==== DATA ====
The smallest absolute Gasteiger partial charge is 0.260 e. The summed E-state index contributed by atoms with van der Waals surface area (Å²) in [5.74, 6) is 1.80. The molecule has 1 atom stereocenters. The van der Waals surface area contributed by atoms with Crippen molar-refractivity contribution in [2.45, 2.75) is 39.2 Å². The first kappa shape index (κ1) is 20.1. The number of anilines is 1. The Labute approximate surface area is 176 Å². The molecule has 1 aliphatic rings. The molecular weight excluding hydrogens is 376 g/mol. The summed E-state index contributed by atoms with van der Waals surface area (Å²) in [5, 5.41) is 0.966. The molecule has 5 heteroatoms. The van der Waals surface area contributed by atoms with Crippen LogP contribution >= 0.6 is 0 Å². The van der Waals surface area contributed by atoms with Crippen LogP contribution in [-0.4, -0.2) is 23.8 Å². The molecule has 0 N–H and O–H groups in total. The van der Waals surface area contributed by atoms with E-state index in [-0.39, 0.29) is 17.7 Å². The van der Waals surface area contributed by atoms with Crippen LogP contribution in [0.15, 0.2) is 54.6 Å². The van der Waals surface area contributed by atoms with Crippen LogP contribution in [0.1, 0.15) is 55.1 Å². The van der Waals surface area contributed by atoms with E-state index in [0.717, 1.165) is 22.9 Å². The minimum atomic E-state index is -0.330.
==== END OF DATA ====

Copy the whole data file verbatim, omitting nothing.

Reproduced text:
The smallest absolute Gasteiger partial charge is 0.260 e. The summed E-state index contributed by atoms with van der Waals surface area (Å²) in [5.74, 6) is 1.80. The molecule has 1 atom stereocenters. The van der Waals surface area contributed by atoms with Crippen molar-refractivity contribution in [2.45, 2.75) is 39.2 Å². The first kappa shape index (κ1) is 20.1. The number of anilines is 1. The Labute approximate surface area is 176 Å². The molecule has 1 aliphatic rings. The molecular weight excluding hydrogens is 376 g/mol. The summed E-state index contributed by atoms with van der Waals surface area (Å²) in [5, 5.41) is 0.966. The molecule has 5 heteroatoms. The van der Waals surface area contributed by atoms with Crippen LogP contribution >= 0.6 is 0 Å². The van der Waals surface area contributed by atoms with Crippen LogP contribution in [-0.4, -0.2) is 23.8 Å². The molecule has 0 N–H and O–H groups in total. The van der Waals surface area contributed by atoms with E-state index in [-0.39, 0.29) is 17.7 Å². The van der Waals surface area contributed by atoms with Crippen LogP contribution in [0.15, 0.2) is 54.6 Å². The van der Waals surface area contributed by atoms with Crippen LogP contribution in [0.1, 0.15) is 55.1 Å². The van der Waals surface area contributed by atoms with E-state index in [0.717, 1.165) is 22.9 Å². The minimum atomic E-state index is -0.330.